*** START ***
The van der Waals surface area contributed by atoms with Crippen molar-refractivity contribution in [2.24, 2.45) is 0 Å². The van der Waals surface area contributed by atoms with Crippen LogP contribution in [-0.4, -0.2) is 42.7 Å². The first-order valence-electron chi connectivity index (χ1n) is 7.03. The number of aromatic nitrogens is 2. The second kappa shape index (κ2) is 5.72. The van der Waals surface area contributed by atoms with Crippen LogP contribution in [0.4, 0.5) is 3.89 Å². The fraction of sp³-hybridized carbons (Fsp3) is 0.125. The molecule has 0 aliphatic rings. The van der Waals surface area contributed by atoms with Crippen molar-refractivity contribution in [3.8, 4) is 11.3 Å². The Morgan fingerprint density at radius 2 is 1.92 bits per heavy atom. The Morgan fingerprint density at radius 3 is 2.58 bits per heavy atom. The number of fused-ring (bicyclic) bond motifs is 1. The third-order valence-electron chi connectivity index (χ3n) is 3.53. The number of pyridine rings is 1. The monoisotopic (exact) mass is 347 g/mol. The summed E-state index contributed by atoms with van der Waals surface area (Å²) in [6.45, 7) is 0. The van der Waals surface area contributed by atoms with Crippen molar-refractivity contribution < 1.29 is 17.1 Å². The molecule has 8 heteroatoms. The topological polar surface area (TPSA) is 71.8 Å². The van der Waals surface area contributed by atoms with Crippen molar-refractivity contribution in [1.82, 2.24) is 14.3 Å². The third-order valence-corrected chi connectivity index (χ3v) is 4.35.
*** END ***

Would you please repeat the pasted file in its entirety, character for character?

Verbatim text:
The van der Waals surface area contributed by atoms with Crippen molar-refractivity contribution in [2.24, 2.45) is 0 Å². The van der Waals surface area contributed by atoms with Crippen LogP contribution in [-0.4, -0.2) is 42.7 Å². The first-order valence-electron chi connectivity index (χ1n) is 7.03. The number of aromatic nitrogens is 2. The second kappa shape index (κ2) is 5.72. The van der Waals surface area contributed by atoms with Crippen LogP contribution in [0.4, 0.5) is 3.89 Å². The fraction of sp³-hybridized carbons (Fsp3) is 0.125. The molecule has 0 aliphatic rings. The van der Waals surface area contributed by atoms with Crippen molar-refractivity contribution in [3.8, 4) is 11.3 Å². The Morgan fingerprint density at radius 2 is 1.92 bits per heavy atom. The Morgan fingerprint density at radius 3 is 2.58 bits per heavy atom. The number of fused-ring (bicyclic) bond motifs is 1. The third-order valence-electron chi connectivity index (χ3n) is 3.53. The number of pyridine rings is 1. The monoisotopic (exact) mass is 347 g/mol. The summed E-state index contributed by atoms with van der Waals surface area (Å²) in [6.45, 7) is 0. The van der Waals surface area contributed by atoms with Crippen molar-refractivity contribution < 1.29 is 17.1 Å². The molecule has 8 heteroatoms. The topological polar surface area (TPSA) is 71.8 Å². The van der Waals surface area contributed by atoms with Crippen molar-refractivity contribution in [1.82, 2.24) is 14.3 Å². The third-order valence-corrected chi connectivity index (χ3v) is 4.35.